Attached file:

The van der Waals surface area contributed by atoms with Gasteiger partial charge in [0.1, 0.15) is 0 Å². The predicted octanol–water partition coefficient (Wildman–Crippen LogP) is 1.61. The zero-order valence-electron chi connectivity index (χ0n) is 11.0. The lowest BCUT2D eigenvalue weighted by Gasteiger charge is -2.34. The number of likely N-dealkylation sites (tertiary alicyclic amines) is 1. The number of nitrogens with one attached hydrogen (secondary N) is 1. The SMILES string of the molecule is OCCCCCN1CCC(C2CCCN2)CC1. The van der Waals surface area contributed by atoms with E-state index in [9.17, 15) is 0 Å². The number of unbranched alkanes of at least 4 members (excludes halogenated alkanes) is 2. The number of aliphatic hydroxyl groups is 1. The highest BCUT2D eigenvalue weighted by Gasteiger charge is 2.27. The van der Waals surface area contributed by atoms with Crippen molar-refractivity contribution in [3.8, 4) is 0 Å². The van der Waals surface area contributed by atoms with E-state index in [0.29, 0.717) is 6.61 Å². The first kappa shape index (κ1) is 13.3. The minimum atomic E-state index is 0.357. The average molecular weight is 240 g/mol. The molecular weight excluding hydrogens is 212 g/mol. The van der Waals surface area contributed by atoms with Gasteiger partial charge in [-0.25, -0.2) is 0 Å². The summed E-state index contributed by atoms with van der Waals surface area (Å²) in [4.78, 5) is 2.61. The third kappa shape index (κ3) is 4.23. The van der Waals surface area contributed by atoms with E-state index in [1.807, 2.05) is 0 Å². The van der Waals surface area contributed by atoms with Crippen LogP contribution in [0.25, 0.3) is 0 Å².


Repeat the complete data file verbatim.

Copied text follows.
The van der Waals surface area contributed by atoms with Gasteiger partial charge in [0.1, 0.15) is 0 Å². The predicted octanol–water partition coefficient (Wildman–Crippen LogP) is 1.61. The zero-order valence-electron chi connectivity index (χ0n) is 11.0. The lowest BCUT2D eigenvalue weighted by Gasteiger charge is -2.34. The number of likely N-dealkylation sites (tertiary alicyclic amines) is 1. The number of nitrogens with one attached hydrogen (secondary N) is 1. The SMILES string of the molecule is OCCCCCN1CCC(C2CCCN2)CC1. The van der Waals surface area contributed by atoms with E-state index in [9.17, 15) is 0 Å². The number of unbranched alkanes of at least 4 members (excludes halogenated alkanes) is 2. The number of aliphatic hydroxyl groups is 1. The highest BCUT2D eigenvalue weighted by Gasteiger charge is 2.27. The van der Waals surface area contributed by atoms with Crippen molar-refractivity contribution in [3.8, 4) is 0 Å². The van der Waals surface area contributed by atoms with E-state index in [0.29, 0.717) is 6.61 Å². The first kappa shape index (κ1) is 13.3. The minimum atomic E-state index is 0.357. The average molecular weight is 240 g/mol. The molecular weight excluding hydrogens is 212 g/mol. The van der Waals surface area contributed by atoms with Gasteiger partial charge in [-0.25, -0.2) is 0 Å². The summed E-state index contributed by atoms with van der Waals surface area (Å²) in [4.78, 5) is 2.61. The third kappa shape index (κ3) is 4.23. The van der Waals surface area contributed by atoms with E-state index in [1.807, 2.05) is 0 Å². The van der Waals surface area contributed by atoms with Crippen LogP contribution in [0.25, 0.3) is 0 Å².